Tartini’s “Didone Abbandonata”

Giuseppe Tartini, the Italian Baroque composer and violinist, was born on this date in 1692. The most famous of Tartini’s over 400 works is the “Devil’s Trill Sonata” in G minor for violin, named after the composer’s alleged dream in which the devil appeared, playing the music with breathtaking virtuosity. But today, let’s explore another G minor Sonata by Tartini— the “Didone abbandonata” (“Dido the Forsaken”), written around 1731 and named after a …

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Bach’s Toccata and Fugue in F Major: Delightfully Deceptive

An awe-inspiring musical drama unfolds in J.S. Bach’s Toccata and Fugue in F Major, BWV 540. Developing with a sense of sublime inevitability and self-organizing structure, it is hard to believe that any mortal could have written such powerful and perfect music. The monumental Toccata is an exuberant celebration of canonic counterpoint. An unrelenting two-part canon expands across 108 measures over an unflinching pedal tone. Harmonically, the music pulls away from its firm foundation in F …

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Bach’s Sinfonia in D Major: A Startling Remnant from a Lost Cantata

This wildly adventurous music likely served as the instrumental introduction to a festive cantata written by J.S. Bach in Leipzig sometime between 1742 and 1746. The cantata is long lost and we’re left with this single, enticing fragment which is known as the Sinfonia in D major, BWV 1045.  This music is startling on many levels. First, it is a virtual violin concerto superimposed on a full orchestra which includes three trumpets, timpani, and …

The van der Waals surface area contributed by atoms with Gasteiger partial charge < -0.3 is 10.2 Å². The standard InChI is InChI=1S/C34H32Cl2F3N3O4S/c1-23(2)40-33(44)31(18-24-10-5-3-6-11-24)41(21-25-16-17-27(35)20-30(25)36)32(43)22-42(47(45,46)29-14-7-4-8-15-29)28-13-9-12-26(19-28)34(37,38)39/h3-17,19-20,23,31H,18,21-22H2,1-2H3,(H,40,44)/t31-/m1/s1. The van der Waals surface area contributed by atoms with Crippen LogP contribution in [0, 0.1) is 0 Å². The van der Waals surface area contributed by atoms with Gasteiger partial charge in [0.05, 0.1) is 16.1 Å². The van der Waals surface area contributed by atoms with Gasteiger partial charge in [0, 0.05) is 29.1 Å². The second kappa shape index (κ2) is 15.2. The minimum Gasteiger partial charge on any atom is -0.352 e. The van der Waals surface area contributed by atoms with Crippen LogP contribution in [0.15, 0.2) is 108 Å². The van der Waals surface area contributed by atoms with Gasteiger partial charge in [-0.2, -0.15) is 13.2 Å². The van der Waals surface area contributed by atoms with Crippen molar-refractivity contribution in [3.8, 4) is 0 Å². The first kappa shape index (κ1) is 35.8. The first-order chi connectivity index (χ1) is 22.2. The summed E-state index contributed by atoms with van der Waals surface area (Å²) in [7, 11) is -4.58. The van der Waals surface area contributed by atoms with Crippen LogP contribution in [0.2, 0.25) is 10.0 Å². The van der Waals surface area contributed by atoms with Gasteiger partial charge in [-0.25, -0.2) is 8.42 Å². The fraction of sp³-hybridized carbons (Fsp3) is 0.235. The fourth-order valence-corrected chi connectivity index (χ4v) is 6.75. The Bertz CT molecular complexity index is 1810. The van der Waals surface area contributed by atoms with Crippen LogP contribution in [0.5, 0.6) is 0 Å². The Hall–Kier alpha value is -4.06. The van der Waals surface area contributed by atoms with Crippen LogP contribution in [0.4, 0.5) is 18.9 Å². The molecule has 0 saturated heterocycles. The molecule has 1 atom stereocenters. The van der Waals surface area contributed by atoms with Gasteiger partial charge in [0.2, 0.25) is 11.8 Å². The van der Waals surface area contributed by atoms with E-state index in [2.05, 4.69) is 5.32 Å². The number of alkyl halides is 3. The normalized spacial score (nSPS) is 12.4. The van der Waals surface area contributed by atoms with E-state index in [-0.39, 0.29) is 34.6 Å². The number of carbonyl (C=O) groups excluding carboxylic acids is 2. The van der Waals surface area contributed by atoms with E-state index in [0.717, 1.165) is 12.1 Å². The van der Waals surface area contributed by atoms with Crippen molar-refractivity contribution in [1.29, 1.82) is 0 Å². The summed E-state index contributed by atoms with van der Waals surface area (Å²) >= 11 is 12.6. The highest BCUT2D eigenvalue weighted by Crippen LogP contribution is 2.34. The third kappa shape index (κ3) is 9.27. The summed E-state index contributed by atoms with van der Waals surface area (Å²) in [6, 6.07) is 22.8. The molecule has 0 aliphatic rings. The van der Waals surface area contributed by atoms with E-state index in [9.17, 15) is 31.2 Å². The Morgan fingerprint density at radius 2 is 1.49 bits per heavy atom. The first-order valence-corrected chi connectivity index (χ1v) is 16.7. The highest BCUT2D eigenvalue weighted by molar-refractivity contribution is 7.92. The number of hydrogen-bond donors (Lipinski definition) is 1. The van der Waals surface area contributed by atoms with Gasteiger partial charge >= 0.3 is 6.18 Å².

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Remembering Sanford Sylvan

The renowned American baritone Sanford Sylvan passed away suddenly last week. He was 65. Sylvan’s career on the opera stage included premieres of works by John Adams, Philip Glass, Peter Maxwell Davies and Christopher Rouse. He was the first to perform the role of Chou En-lai in Nixon in China (1987) and Leon Klinghoffer in The Death of Klinghoffer (1991). In addition, he premiered Adams’ haunting setting of Walt Whitman’s poem, The Wound Dresser. He was an …

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New Release: Bach Violin Concertos, Shunske Sato and Il Pomo d’Oro

An outstanding new recording of J.S. Bach’s three Violin Concertos came out in October. It features Japanese-American Baroque violinist Shunske Sato and the adventurous period instrument ensemble, Il Pomo d’Oro, founded in 2012. Sato is currently concertmaster of the Netherlands Bach Society Orchestra and Concerto Köln. On the album, he is joined by Bulgarian violinist Zefira Valova for a performance of the Concerto for Two Violins. Also included is a reconstruction of the lost Concerto in G minor, BWV 1056R. The …

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Bach’s Unopened Résumé: Brandenburg Concerto No. 6

J.S. Bach’s six Brandenburg Concertos are thrillingly disobedient rule breakers. They are examples of the Baroque concerto grosso form, developed by Italian composers like Vivaldi, in which small groups of solo instruments engage in a vibrant dialogue with the full, large (grosso) ensemble. But they frequently turn this existing model on its head, featuring new, unusual combinations of instruments, and breaking down notions of “prominent” and “supporting” voices. Nowhere is this more apparent …

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Bach’s Unopened Résumé: Brandenburg Concerto No. 5

In each of J.S. Bach’s six Brandenburg Concertos, a new and distinctive cast of musical “characters” take the stage. They spring to life and converse in the thrilling drama of the concerto grosso, a popular Baroque form in which groups of solo instruments interact with the full (“grosso”) ensemble. In the Brandenburg Concertos, Bach took this form, developed by Italian composers like Vivaldi, to bold new heights. Concerto No. 5 in D …

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